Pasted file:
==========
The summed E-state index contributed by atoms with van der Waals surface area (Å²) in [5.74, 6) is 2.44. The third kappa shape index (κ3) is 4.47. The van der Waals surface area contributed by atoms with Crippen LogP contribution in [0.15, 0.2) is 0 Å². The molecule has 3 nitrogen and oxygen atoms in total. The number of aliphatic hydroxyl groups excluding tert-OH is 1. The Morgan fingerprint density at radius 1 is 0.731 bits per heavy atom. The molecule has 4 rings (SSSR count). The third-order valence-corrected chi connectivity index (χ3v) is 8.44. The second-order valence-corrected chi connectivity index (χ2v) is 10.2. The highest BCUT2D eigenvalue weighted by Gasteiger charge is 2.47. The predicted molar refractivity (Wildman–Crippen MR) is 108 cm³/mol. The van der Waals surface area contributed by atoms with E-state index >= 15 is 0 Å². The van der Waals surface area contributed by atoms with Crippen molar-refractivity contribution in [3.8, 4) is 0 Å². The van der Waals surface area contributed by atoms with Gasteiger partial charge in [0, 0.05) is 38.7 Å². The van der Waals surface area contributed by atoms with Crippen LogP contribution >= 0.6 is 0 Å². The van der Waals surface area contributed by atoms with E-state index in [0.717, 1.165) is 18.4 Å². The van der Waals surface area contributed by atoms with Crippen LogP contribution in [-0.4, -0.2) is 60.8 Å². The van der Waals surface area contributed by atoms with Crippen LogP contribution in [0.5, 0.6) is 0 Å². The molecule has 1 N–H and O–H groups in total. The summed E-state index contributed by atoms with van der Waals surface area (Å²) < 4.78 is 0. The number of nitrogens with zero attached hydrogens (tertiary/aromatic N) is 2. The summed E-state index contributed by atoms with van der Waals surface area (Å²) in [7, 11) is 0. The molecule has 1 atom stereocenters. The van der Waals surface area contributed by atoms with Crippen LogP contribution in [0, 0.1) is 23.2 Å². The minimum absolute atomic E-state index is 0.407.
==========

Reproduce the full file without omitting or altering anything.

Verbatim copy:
The summed E-state index contributed by atoms with van der Waals surface area (Å²) in [5.74, 6) is 2.44. The third kappa shape index (κ3) is 4.47. The van der Waals surface area contributed by atoms with Crippen LogP contribution in [0.15, 0.2) is 0 Å². The molecule has 3 nitrogen and oxygen atoms in total. The number of aliphatic hydroxyl groups excluding tert-OH is 1. The Morgan fingerprint density at radius 1 is 0.731 bits per heavy atom. The molecule has 4 rings (SSSR count). The third-order valence-corrected chi connectivity index (χ3v) is 8.44. The second-order valence-corrected chi connectivity index (χ2v) is 10.2. The highest BCUT2D eigenvalue weighted by Gasteiger charge is 2.47. The predicted molar refractivity (Wildman–Crippen MR) is 108 cm³/mol. The van der Waals surface area contributed by atoms with E-state index >= 15 is 0 Å². The van der Waals surface area contributed by atoms with Crippen molar-refractivity contribution in [3.8, 4) is 0 Å². The van der Waals surface area contributed by atoms with Gasteiger partial charge in [0, 0.05) is 38.7 Å². The van der Waals surface area contributed by atoms with Crippen LogP contribution >= 0.6 is 0 Å². The van der Waals surface area contributed by atoms with E-state index in [0.717, 1.165) is 18.4 Å². The van der Waals surface area contributed by atoms with Crippen LogP contribution in [-0.4, -0.2) is 60.8 Å². The van der Waals surface area contributed by atoms with Crippen LogP contribution in [0.5, 0.6) is 0 Å². The molecule has 1 N–H and O–H groups in total. The summed E-state index contributed by atoms with van der Waals surface area (Å²) < 4.78 is 0. The number of nitrogens with zero attached hydrogens (tertiary/aromatic N) is 2. The summed E-state index contributed by atoms with van der Waals surface area (Å²) in [7, 11) is 0. The molecule has 1 atom stereocenters. The van der Waals surface area contributed by atoms with Crippen LogP contribution in [0, 0.1) is 23.2 Å². The minimum absolute atomic E-state index is 0.407.